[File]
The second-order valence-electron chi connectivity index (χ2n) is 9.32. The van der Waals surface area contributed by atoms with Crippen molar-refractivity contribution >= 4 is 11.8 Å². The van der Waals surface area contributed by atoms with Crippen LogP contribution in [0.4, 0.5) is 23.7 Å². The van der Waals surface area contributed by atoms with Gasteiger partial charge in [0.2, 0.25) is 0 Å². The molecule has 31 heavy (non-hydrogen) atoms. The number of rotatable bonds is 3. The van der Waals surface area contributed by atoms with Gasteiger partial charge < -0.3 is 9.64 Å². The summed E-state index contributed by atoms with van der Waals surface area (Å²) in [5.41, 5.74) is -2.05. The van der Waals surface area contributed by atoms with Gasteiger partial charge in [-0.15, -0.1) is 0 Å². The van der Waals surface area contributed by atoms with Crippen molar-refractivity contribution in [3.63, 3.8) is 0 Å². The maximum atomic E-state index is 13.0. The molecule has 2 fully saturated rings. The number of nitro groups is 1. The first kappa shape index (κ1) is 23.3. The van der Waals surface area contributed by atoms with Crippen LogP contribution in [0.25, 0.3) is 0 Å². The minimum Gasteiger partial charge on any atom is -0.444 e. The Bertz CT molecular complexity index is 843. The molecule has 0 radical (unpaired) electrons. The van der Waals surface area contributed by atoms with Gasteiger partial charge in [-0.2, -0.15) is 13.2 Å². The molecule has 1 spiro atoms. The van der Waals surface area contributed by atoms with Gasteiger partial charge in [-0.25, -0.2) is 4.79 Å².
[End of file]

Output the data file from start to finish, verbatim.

The second-order valence-electron chi connectivity index (χ2n) is 9.32. The van der Waals surface area contributed by atoms with Crippen molar-refractivity contribution >= 4 is 11.8 Å². The van der Waals surface area contributed by atoms with Crippen LogP contribution in [0.4, 0.5) is 23.7 Å². The van der Waals surface area contributed by atoms with Gasteiger partial charge in [0.2, 0.25) is 0 Å². The molecule has 31 heavy (non-hydrogen) atoms. The number of rotatable bonds is 3. The van der Waals surface area contributed by atoms with Gasteiger partial charge < -0.3 is 9.64 Å². The summed E-state index contributed by atoms with van der Waals surface area (Å²) in [5.41, 5.74) is -2.05. The van der Waals surface area contributed by atoms with Gasteiger partial charge in [-0.15, -0.1) is 0 Å². The van der Waals surface area contributed by atoms with Crippen molar-refractivity contribution in [3.63, 3.8) is 0 Å². The maximum atomic E-state index is 13.0. The molecule has 2 fully saturated rings. The number of nitro groups is 1. The first kappa shape index (κ1) is 23.3. The van der Waals surface area contributed by atoms with Crippen LogP contribution in [0.25, 0.3) is 0 Å². The minimum Gasteiger partial charge on any atom is -0.444 e. The Bertz CT molecular complexity index is 843. The molecule has 0 radical (unpaired) electrons. The van der Waals surface area contributed by atoms with Gasteiger partial charge in [-0.2, -0.15) is 13.2 Å². The molecule has 1 spiro atoms. The van der Waals surface area contributed by atoms with Gasteiger partial charge in [-0.25, -0.2) is 4.79 Å².